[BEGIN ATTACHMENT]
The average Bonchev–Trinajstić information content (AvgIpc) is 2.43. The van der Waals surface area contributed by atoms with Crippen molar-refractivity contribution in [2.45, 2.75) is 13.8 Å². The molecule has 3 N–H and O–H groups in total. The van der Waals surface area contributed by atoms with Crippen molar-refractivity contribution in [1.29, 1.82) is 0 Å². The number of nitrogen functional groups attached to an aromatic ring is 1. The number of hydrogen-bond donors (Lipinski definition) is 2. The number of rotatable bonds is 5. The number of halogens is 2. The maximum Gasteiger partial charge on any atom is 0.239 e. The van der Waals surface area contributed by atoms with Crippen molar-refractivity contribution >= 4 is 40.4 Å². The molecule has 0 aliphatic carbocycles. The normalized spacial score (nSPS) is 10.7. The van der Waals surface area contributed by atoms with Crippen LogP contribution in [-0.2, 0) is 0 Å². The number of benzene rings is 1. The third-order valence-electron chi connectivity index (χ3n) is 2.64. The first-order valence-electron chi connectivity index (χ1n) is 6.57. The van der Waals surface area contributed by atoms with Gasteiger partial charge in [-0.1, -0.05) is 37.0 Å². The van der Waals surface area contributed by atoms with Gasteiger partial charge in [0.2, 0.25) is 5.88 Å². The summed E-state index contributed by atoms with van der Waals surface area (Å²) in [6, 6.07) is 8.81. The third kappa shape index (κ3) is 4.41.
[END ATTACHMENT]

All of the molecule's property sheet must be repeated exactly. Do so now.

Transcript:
The average Bonchev–Trinajstić information content (AvgIpc) is 2.43. The van der Waals surface area contributed by atoms with Crippen molar-refractivity contribution in [2.45, 2.75) is 13.8 Å². The molecule has 3 N–H and O–H groups in total. The van der Waals surface area contributed by atoms with Crippen molar-refractivity contribution in [1.29, 1.82) is 0 Å². The number of nitrogen functional groups attached to an aromatic ring is 1. The number of hydrogen-bond donors (Lipinski definition) is 2. The number of rotatable bonds is 5. The number of halogens is 2. The maximum Gasteiger partial charge on any atom is 0.239 e. The van der Waals surface area contributed by atoms with Crippen molar-refractivity contribution >= 4 is 40.4 Å². The molecule has 0 aliphatic carbocycles. The normalized spacial score (nSPS) is 10.7. The van der Waals surface area contributed by atoms with Crippen LogP contribution in [-0.2, 0) is 0 Å². The number of benzene rings is 1. The third-order valence-electron chi connectivity index (χ3n) is 2.64. The first-order valence-electron chi connectivity index (χ1n) is 6.57. The van der Waals surface area contributed by atoms with Gasteiger partial charge in [-0.1, -0.05) is 37.0 Å². The van der Waals surface area contributed by atoms with Gasteiger partial charge in [0.2, 0.25) is 5.88 Å². The summed E-state index contributed by atoms with van der Waals surface area (Å²) in [6, 6.07) is 8.81. The third kappa shape index (κ3) is 4.41.